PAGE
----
If you put a few pendulums in a room together, swinging at different phases, they somehow hear or feel each other and sync up. This is called entrainment, and it also happens in a yoga class. As the teacher, I need to be the pendulum whose rhythm everyone else matches up with. No matter what’s going on in my life, and even if no one else notices the actual tunes, I know my playlist will get me in sync with the tempo and mood I am trying to share.

In your teaching or home practice, explore how music affects your movement. Some songs even make me want to do backbends or inversions, while others make me crave deep, seated forward folds. There’s a secret language in the music that can accompany our dance with breath. As the poet Mary Oliver has said, “Rhythm is one of the most powerful of pleasures, and when we feel a pleasurable rhythm we hope it will continue. When it does, it grows sweeter.”

This post was originally published on Spirituality & Health. To view the original post, click here.

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Pranayama – Energize your Life Force through Breathing

Prana what? – My boyfriend thought I was talking about some new motorcycle when I tried explaining what Pranayama is and what…

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Prana what?

My boyfriend thought I was talking about some new motorcycle when I tried explaining what Pranayama is and what it can do for you – or more precisely what your breath can do for you. I had just watched one of Pilgrimage of the Heart’s Yoga videos on their online studio called “Pranayama energizing flow – 10 minutes with Lauren McLaren” and I couldn’t believe the different ways someone could breathe and even more importantly the enormous benefits that could be attained in just a few minutes. According to my boyfriend, “a breath is a breath” and he couldn’t understand how I could be so excited about something you don’t have to do anything about. But that’s the whole point. You CAN do something about your breath and it will improve your health!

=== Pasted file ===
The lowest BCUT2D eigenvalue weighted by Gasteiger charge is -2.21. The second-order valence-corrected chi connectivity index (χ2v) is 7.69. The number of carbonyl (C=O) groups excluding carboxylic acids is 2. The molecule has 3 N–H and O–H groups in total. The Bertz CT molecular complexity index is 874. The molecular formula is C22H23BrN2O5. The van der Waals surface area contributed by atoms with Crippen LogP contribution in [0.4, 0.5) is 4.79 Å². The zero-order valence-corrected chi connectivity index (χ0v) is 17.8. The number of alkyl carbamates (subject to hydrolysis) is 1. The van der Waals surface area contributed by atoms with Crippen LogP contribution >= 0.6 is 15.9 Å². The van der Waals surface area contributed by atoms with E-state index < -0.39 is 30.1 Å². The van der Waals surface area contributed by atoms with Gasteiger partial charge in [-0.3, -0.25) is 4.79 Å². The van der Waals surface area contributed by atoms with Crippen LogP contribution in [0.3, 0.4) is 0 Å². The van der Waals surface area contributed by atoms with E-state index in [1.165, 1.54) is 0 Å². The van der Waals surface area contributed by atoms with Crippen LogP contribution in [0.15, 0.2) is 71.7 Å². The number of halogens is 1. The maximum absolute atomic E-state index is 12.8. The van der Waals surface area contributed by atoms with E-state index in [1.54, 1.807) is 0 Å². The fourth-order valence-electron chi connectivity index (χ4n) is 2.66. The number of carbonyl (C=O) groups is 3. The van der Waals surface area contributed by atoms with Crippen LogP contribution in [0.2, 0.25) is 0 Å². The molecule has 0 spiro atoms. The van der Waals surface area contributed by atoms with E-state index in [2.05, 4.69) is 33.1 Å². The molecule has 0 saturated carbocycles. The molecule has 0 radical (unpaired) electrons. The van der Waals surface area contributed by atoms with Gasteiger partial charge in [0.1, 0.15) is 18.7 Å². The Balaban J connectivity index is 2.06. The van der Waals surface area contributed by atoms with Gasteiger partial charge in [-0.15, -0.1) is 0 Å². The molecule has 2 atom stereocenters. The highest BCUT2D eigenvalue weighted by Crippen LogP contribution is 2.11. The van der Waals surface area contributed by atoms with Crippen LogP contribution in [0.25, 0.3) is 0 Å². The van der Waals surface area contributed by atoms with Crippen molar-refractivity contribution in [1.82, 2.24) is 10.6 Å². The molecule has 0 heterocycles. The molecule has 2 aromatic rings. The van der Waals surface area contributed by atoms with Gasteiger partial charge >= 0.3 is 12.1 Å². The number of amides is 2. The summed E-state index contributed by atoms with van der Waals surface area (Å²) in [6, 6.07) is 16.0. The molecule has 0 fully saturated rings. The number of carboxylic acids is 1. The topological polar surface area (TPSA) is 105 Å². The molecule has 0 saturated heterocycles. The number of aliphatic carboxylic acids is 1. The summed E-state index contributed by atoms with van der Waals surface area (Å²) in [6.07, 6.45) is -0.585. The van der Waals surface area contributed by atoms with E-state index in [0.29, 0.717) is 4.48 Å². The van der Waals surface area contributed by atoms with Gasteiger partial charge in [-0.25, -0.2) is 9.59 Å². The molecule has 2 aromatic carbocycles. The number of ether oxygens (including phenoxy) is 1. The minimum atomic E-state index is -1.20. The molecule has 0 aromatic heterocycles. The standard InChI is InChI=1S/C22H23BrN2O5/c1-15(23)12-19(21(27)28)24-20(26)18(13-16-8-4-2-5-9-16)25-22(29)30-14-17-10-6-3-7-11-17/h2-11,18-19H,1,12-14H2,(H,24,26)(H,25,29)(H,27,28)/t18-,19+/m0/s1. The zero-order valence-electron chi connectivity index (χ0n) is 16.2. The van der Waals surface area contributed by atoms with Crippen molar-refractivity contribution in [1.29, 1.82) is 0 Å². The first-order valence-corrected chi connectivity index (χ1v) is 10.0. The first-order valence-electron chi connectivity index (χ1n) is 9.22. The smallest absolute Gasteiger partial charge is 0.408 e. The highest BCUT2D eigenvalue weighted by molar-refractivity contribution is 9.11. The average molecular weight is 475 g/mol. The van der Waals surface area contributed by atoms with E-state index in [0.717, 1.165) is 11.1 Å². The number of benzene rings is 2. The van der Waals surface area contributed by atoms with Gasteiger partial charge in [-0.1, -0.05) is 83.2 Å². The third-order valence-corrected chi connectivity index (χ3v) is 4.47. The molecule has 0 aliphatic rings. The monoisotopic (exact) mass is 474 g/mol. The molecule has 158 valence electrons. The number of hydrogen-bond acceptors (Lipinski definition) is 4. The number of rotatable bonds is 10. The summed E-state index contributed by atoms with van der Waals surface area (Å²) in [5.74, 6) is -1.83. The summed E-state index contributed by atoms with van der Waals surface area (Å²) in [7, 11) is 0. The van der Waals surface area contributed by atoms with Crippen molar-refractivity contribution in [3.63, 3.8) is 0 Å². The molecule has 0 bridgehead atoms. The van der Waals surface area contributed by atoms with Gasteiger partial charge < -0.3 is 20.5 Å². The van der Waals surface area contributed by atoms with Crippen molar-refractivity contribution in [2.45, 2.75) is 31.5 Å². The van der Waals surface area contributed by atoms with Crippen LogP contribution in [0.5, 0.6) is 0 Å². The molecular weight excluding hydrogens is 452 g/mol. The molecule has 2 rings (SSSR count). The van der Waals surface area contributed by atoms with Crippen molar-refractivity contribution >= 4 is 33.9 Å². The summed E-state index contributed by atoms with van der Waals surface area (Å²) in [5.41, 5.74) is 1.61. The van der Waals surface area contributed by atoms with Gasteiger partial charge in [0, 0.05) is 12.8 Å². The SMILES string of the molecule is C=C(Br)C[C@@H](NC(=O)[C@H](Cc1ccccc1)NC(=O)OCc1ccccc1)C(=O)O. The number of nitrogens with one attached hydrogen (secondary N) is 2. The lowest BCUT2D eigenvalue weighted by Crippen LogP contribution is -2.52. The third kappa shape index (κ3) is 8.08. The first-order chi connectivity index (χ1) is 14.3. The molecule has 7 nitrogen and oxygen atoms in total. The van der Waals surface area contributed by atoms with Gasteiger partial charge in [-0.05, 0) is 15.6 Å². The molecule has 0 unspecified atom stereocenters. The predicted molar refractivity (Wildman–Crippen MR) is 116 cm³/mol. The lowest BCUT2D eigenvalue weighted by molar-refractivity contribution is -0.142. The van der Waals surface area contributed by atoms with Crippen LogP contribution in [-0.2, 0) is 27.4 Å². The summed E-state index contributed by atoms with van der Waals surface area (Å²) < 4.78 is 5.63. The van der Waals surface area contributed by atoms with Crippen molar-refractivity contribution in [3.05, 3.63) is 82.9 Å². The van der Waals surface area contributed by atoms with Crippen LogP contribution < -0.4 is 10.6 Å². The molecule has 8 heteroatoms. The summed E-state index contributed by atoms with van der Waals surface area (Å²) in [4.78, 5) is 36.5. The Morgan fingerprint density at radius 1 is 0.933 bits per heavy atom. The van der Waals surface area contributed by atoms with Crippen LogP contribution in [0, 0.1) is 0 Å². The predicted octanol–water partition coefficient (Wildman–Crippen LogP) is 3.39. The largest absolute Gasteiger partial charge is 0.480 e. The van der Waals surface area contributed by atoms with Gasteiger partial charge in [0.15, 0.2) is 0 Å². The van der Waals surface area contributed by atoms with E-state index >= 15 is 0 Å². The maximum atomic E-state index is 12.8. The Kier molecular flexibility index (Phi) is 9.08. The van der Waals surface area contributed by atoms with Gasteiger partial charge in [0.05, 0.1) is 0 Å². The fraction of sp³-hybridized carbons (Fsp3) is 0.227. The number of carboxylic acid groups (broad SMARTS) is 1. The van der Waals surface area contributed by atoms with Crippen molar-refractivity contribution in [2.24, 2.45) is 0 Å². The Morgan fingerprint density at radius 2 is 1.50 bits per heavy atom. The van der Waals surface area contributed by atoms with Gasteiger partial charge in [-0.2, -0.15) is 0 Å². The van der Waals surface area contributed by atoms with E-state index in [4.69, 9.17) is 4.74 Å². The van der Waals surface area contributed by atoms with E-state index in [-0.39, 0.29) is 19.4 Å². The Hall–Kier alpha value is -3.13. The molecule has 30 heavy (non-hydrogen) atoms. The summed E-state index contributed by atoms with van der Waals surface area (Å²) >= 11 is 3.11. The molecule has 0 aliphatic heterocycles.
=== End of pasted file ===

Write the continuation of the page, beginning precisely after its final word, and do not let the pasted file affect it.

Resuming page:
Pranayama is a Sanskrit word meaning “extension of the life force”. The word is comprised of two Sanskrit words, Prana or life force (breath) and ayama meaning to extend or draw out. In the video the instructor focuses on two breathing techniques designed to expand the life forces we already possess. It also highlights the importance of doing these exercises properly and with a split screen gives the viewer a great means of how to do just that. The first technique is called Kapalabhati breath – Kapal means skull and bhati means polishing or shining. Kapalabhati, as the name suggests, is a method to make the head “sparkling clean” and devoid of toxins. On first glance, it sort of looks like you’re panting like a dog on a hot day, but you quickly build up an energy that moves through your limbs and your whole system. The other technique is called Nadi Shodan Pranayama or alternate nostril breathing. This is where you block one nostril at a time while breathing in and out. The video lays out very clearly how to hold your fingers and how to properly breathe using this technique.

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Benefits of Pranayama

While the ultimate goal of Pranayama is to enter higher states of consciousness, there are many immediate benefits. When we can control our breath we can keep our physical body healthy through the intake of oxygen and we can help affect our emotional and spiritual state through the meditative practice of breathing. These breathing exercises also help in calming and centering the mind, which brings the mind back to the present moment. Through this practice we can also release accumulated stress toxins and that in turn brings clarity to our mind and energy into our body. And all of these benefits come with just a few minutes of practice! The other underlying benefit of Pranayama (and this video) is that it brings attention to your breath, which a lot of us (including my boyfriend) don’t even think about. As an athlete, I’ve always sort of noticed that there are times in intense situations when I stop breathing and now I will not only be more aware of my breath, but also have options for improving my breath and my health.

Application: Pranayama in everyday life

Pranayama can easily be applied in everyday life because you don’t need a yoga mat or props to do it. Everything you need you already carry with you – your nose, your lungs and your fingers. Once you learn the techniques you can practice anywhere, anytime – waiting in a long line, on a break from work or even riding on the back of a motorcycle where the driver can’t see you 😉 My boyfriend is cool, but I disagree with his assessment that “a breath is a breath”. I mean really, are all motorcycles the same? Pranayama shows us that not only can you breathe in different ways, but there are enormous benefits in doing so.